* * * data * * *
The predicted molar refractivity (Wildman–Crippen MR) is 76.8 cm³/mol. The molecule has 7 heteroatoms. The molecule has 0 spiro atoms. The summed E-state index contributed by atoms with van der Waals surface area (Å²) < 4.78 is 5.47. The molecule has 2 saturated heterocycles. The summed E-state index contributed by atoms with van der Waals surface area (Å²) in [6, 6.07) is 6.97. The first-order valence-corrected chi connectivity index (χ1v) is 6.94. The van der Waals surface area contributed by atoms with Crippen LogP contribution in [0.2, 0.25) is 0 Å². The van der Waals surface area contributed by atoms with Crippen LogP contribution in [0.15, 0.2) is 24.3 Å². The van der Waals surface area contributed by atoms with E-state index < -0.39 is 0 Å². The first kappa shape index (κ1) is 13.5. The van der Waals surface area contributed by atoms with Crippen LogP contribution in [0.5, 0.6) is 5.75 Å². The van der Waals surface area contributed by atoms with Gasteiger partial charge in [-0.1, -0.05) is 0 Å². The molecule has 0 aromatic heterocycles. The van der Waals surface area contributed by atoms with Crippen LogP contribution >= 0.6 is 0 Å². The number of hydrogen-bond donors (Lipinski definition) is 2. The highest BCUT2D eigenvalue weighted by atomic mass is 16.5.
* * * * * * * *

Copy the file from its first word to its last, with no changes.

The predicted molar refractivity (Wildman–Crippen MR) is 76.8 cm³/mol. The molecule has 7 heteroatoms. The molecule has 0 spiro atoms. The summed E-state index contributed by atoms with van der Waals surface area (Å²) < 4.78 is 5.47. The molecule has 2 saturated heterocycles. The summed E-state index contributed by atoms with van der Waals surface area (Å²) in [6, 6.07) is 6.97. The first-order valence-corrected chi connectivity index (χ1v) is 6.94. The van der Waals surface area contributed by atoms with Crippen LogP contribution in [0.2, 0.25) is 0 Å². The van der Waals surface area contributed by atoms with Crippen LogP contribution in [0.15, 0.2) is 24.3 Å². The van der Waals surface area contributed by atoms with E-state index < -0.39 is 0 Å². The first kappa shape index (κ1) is 13.5. The van der Waals surface area contributed by atoms with Crippen LogP contribution in [0.5, 0.6) is 5.75 Å². The van der Waals surface area contributed by atoms with Gasteiger partial charge in [-0.1, -0.05) is 0 Å². The molecule has 0 aromatic heterocycles. The van der Waals surface area contributed by atoms with Crippen LogP contribution >= 0.6 is 0 Å². The number of hydrogen-bond donors (Lipinski definition) is 2. The highest BCUT2D eigenvalue weighted by atomic mass is 16.5.